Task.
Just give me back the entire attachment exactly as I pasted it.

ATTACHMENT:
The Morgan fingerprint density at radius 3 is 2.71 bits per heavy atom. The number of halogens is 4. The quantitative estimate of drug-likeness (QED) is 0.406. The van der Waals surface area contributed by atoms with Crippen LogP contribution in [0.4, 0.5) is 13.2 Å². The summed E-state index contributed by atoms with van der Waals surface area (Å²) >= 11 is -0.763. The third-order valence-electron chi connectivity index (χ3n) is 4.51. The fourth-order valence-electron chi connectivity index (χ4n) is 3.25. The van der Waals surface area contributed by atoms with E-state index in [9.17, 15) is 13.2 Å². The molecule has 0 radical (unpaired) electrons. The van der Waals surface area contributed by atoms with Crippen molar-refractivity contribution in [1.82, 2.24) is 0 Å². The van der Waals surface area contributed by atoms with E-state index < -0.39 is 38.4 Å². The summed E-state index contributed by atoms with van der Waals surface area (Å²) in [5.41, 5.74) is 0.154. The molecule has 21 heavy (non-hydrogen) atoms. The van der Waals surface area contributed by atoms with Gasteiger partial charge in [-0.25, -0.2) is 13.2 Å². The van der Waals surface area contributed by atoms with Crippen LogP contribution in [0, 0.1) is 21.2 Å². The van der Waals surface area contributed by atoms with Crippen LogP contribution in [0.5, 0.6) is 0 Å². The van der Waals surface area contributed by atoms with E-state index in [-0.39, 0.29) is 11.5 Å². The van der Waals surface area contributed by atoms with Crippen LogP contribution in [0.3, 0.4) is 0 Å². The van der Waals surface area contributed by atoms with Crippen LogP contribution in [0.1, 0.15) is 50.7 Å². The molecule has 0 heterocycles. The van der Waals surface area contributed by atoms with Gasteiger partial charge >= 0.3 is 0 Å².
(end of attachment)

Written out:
The Morgan fingerprint density at radius 3 is 2.71 bits per heavy atom. The number of halogens is 4. The quantitative estimate of drug-likeness (QED) is 0.406. The van der Waals surface area contributed by atoms with Crippen LogP contribution in [0.4, 0.5) is 13.2 Å². The summed E-state index contributed by atoms with van der Waals surface area (Å²) >= 11 is -0.763. The third-order valence-electron chi connectivity index (χ3n) is 4.51. The fourth-order valence-electron chi connectivity index (χ4n) is 3.25. The van der Waals surface area contributed by atoms with E-state index in [9.17, 15) is 13.2 Å². The molecule has 0 radical (unpaired) electrons. The van der Waals surface area contributed by atoms with Crippen molar-refractivity contribution in [1.82, 2.24) is 0 Å². The van der Waals surface area contributed by atoms with E-state index < -0.39 is 38.4 Å². The summed E-state index contributed by atoms with van der Waals surface area (Å²) in [5.41, 5.74) is 0.154. The molecule has 21 heavy (non-hydrogen) atoms. The van der Waals surface area contributed by atoms with Gasteiger partial charge in [-0.25, -0.2) is 13.2 Å². The van der Waals surface area contributed by atoms with Crippen LogP contribution in [0, 0.1) is 21.2 Å². The van der Waals surface area contributed by atoms with Crippen LogP contribution in [0.5, 0.6) is 0 Å². The van der Waals surface area contributed by atoms with E-state index in [-0.39, 0.29) is 11.5 Å². The van der Waals surface area contributed by atoms with Crippen LogP contribution in [0.3, 0.4) is 0 Å². The van der Waals surface area contributed by atoms with Crippen LogP contribution in [0.1, 0.15) is 50.7 Å². The molecule has 0 heterocycles. The van der Waals surface area contributed by atoms with Gasteiger partial charge >= 0.3 is 0 Å².